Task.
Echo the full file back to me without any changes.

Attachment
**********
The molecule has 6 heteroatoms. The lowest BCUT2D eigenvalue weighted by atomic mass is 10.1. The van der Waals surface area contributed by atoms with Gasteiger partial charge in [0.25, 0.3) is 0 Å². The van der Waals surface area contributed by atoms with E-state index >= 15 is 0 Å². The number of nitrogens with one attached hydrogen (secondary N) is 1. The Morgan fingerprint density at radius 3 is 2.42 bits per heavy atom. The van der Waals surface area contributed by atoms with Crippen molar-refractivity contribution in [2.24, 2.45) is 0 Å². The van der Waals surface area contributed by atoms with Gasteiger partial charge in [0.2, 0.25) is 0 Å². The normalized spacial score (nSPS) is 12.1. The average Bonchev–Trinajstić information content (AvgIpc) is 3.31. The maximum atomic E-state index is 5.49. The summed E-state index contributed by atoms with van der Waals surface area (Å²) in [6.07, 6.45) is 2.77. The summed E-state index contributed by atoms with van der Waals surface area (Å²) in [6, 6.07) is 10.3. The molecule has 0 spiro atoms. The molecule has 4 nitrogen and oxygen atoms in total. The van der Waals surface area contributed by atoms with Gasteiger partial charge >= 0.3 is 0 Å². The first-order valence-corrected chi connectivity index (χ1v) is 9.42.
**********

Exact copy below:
The molecule has 6 heteroatoms. The lowest BCUT2D eigenvalue weighted by atomic mass is 10.1. The van der Waals surface area contributed by atoms with Gasteiger partial charge in [0.25, 0.3) is 0 Å². The van der Waals surface area contributed by atoms with E-state index >= 15 is 0 Å². The number of nitrogens with one attached hydrogen (secondary N) is 1. The Morgan fingerprint density at radius 3 is 2.42 bits per heavy atom. The van der Waals surface area contributed by atoms with Crippen molar-refractivity contribution in [2.24, 2.45) is 0 Å². The van der Waals surface area contributed by atoms with Gasteiger partial charge in [0.2, 0.25) is 0 Å². The normalized spacial score (nSPS) is 12.1. The average Bonchev–Trinajstić information content (AvgIpc) is 3.31. The maximum atomic E-state index is 5.49. The summed E-state index contributed by atoms with van der Waals surface area (Å²) in [6.07, 6.45) is 2.77. The summed E-state index contributed by atoms with van der Waals surface area (Å²) in [6, 6.07) is 10.3. The molecule has 0 spiro atoms. The molecule has 4 nitrogen and oxygen atoms in total. The van der Waals surface area contributed by atoms with Gasteiger partial charge >= 0.3 is 0 Å². The first-order valence-corrected chi connectivity index (χ1v) is 9.42.